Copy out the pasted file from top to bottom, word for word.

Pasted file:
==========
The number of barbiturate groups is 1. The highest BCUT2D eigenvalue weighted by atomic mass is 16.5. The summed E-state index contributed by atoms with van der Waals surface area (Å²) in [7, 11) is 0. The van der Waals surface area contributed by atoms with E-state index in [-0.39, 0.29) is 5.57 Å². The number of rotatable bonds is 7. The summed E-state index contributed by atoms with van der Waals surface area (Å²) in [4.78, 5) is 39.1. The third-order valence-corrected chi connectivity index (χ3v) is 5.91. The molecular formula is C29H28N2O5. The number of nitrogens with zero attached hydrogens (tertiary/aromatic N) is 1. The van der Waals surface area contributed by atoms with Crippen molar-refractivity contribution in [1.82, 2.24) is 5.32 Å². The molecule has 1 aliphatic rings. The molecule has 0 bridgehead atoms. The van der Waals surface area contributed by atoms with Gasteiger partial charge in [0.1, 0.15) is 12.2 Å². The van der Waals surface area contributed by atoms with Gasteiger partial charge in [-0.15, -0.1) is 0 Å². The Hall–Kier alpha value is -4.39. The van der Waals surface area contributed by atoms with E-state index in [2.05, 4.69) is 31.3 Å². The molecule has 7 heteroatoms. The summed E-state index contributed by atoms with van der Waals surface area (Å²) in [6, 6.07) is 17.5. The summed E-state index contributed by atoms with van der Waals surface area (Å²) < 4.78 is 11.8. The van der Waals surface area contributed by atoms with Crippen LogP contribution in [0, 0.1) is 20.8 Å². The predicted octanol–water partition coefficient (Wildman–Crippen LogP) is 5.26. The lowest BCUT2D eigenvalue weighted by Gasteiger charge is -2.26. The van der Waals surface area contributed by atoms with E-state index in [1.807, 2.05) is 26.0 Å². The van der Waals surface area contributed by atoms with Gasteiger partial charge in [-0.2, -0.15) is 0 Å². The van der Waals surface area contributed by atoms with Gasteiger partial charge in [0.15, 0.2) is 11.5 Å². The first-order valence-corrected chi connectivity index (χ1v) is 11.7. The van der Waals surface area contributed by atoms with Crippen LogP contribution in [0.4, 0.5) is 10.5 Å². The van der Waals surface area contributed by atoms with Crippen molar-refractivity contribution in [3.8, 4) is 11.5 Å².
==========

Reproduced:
The number of barbiturate groups is 1. The highest BCUT2D eigenvalue weighted by atomic mass is 16.5. The summed E-state index contributed by atoms with van der Waals surface area (Å²) in [7, 11) is 0. The van der Waals surface area contributed by atoms with E-state index in [-0.39, 0.29) is 5.57 Å². The number of rotatable bonds is 7. The summed E-state index contributed by atoms with van der Waals surface area (Å²) in [4.78, 5) is 39.1. The third-order valence-corrected chi connectivity index (χ3v) is 5.91. The molecular formula is C29H28N2O5. The number of nitrogens with zero attached hydrogens (tertiary/aromatic N) is 1. The van der Waals surface area contributed by atoms with Crippen molar-refractivity contribution in [1.82, 2.24) is 5.32 Å². The molecule has 1 aliphatic rings. The molecule has 0 bridgehead atoms. The van der Waals surface area contributed by atoms with Gasteiger partial charge in [0.1, 0.15) is 12.2 Å². The van der Waals surface area contributed by atoms with Gasteiger partial charge in [-0.15, -0.1) is 0 Å². The Hall–Kier alpha value is -4.39. The van der Waals surface area contributed by atoms with E-state index in [2.05, 4.69) is 31.3 Å². The molecule has 7 heteroatoms. The summed E-state index contributed by atoms with van der Waals surface area (Å²) in [6, 6.07) is 17.5. The summed E-state index contributed by atoms with van der Waals surface area (Å²) < 4.78 is 11.8. The van der Waals surface area contributed by atoms with Crippen LogP contribution in [0, 0.1) is 20.8 Å². The predicted octanol–water partition coefficient (Wildman–Crippen LogP) is 5.26. The lowest BCUT2D eigenvalue weighted by Gasteiger charge is -2.26. The van der Waals surface area contributed by atoms with E-state index in [1.807, 2.05) is 26.0 Å². The van der Waals surface area contributed by atoms with Gasteiger partial charge in [-0.2, -0.15) is 0 Å². The van der Waals surface area contributed by atoms with Gasteiger partial charge in [0.15, 0.2) is 11.5 Å². The first-order valence-corrected chi connectivity index (χ1v) is 11.7. The van der Waals surface area contributed by atoms with Crippen LogP contribution in [0.4, 0.5) is 10.5 Å². The van der Waals surface area contributed by atoms with Crippen molar-refractivity contribution in [3.8, 4) is 11.5 Å².